Kara Goldin 17:48
Yeah, and I think you touched on this as well, making sure that it’s quality, because I think if you do one platform super right, you’re doing a lot better job than doing other ones halfway. And I think that that is so true with what I see you guys doing all your reels are amazing. And really, you get the feel for what you do. And then you want to go over and subscribe to read a lot more in your publication. So I think you guys do such a great job. So you’re a lifestyle publication, what trends do you see for the way people are choosing to live now. So we’re, you know, two years into this absolutely nutty time. I mean, if somebody would have told me that, you know, the world would change in the way that it has. And I think about this every day. It’s not just minuses, I think there’s pluses, but I have to believe that there must be real obvious things that you’re seeing in terms of how people are choosing to live, maybe moving outside of cities, having, you know, more indoor outdoor space, whatever that is, but I’d love to hear it from you.

Camille Styles 19:00
Yeah, it’s been really cool to see that some of those things that I think we first learned it, the beginning of the pandemic, we really have carried with us. And I think they’re lessons that will hopefully stay with us forever. I think one of them is just more of a sense of slowing down and in ways that really add value and bring peace and joy to our lives. I do not think that people are interested as they once were in a hustle culture. In fact, I think there’s very much like an anti hustle culture. That’s about creating a career that supports your life, and not one that takes over your whole life. And that’s something that I’m hearing a lot from our audience and that we’re really creating content around because people want a career that does bring them joy and that supports them and their family and the way that they want to live but also have that balance where it’s not everything and it’s not their whole life and they still want to be able to define these other areas of their life for themselves. So I think that that’s that sense of slowing down. And really deciding how you want to spend the time outside your working hours is, is really important. And it’s allowed people to invest in new hobbies and try new things and travel and explore and, and carve out space in their lives for things that they may have always wanted to do, but hadn’t had the time to do before. I think another big trend that I’m seeing is just such a heightened focus on home and creating a space that you love. And that’s really always been, in a way, the mission of my site is empowering our audience to really create a life at home that they love, from cooking a dinner that brings joy to their family, and is nourishing to their body to decorating their space in a way that that makes them feel more like themselves and is a form of self expression. And we’re just seeing, from our audience, a whole new level of obsession with creating a space at home that they love.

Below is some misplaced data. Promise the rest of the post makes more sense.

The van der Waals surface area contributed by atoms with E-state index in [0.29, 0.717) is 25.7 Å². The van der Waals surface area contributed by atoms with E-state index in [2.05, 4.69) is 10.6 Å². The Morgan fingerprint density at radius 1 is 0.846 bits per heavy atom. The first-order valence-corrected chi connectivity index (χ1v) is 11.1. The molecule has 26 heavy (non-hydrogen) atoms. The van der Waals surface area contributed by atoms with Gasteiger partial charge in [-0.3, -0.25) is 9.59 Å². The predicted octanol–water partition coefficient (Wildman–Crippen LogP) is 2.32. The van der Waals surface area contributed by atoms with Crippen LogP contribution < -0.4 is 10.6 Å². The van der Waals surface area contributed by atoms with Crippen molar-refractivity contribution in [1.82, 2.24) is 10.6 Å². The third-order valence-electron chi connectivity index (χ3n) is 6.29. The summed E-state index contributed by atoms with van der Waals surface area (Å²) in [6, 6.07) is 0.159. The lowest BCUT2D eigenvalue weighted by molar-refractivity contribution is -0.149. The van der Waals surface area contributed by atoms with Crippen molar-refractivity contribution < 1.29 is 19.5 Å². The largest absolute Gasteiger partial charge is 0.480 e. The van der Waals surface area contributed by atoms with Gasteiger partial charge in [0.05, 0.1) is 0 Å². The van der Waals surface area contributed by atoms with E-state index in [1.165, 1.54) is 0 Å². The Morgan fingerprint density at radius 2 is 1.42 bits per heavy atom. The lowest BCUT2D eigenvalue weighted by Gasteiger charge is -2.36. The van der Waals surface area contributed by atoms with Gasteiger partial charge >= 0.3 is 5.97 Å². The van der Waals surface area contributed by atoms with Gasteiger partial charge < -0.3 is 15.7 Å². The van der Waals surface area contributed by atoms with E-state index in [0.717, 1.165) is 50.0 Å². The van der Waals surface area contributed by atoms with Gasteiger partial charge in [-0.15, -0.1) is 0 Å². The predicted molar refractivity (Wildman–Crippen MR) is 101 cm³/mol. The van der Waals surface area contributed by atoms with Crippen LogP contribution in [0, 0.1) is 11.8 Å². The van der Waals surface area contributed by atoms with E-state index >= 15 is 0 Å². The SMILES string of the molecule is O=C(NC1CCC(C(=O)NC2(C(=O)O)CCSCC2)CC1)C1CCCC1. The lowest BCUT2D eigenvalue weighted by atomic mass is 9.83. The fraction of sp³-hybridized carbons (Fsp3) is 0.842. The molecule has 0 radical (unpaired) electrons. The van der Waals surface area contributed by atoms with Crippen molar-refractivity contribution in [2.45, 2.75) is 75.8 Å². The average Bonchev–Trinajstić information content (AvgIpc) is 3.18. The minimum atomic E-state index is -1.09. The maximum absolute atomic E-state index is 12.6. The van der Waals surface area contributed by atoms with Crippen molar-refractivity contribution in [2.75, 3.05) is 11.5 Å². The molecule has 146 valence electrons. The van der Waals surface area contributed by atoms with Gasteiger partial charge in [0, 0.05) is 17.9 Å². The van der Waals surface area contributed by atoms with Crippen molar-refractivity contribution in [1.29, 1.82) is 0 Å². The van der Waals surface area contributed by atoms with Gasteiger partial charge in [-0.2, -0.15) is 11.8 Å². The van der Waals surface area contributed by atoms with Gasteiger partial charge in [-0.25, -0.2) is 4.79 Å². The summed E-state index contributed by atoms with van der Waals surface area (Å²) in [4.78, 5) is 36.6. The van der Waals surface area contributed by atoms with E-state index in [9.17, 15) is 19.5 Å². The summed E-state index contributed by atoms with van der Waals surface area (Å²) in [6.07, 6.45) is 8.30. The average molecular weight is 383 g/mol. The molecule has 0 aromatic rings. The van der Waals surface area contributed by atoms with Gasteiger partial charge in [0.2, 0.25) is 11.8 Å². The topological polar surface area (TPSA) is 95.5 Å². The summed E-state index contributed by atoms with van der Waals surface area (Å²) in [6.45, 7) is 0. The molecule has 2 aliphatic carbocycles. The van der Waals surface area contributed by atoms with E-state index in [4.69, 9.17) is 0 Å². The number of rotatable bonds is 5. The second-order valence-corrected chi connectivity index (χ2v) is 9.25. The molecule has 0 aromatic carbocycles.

Kara Goldin 21:02
What about offices? Obviously, there’s still people working at home or have created a big chunk Do you think people are creating spaces for if they’re not fully going back into the office? Are they starting to create these spaces for their office? So it’s outside of their home? Do you see that more and more?

Camille Styles 21:21
Absolutely, I mean, anything home office design related is, is still on an upward trend. And I think we’ll really see that heading into the fall as people come back from summer vacations and get ready to tackle their, you know, their new goals for the coming year. I think also, you know, the the great resignation, for lack of a better term, people continue to start businesses and side hustles and new projects where they need spaces at home to work. So it’s funny because my husband and I are actually rent renovating a house right now. That will be a vacation home for our family. And we are very focused on carving out just a small private place to work because I think even during the times when we are in more of a slowdown, vacation retreat space, like headspace, we know that there will still be times when we need to focus on whatever projects we’re working on. And I think we’ve all realized from maybe some of us are a little scarred from those, you know, work in school at home days of early pandemic, where we know that to really be able to focus, we need to be able to get away and have even a very small space of our own.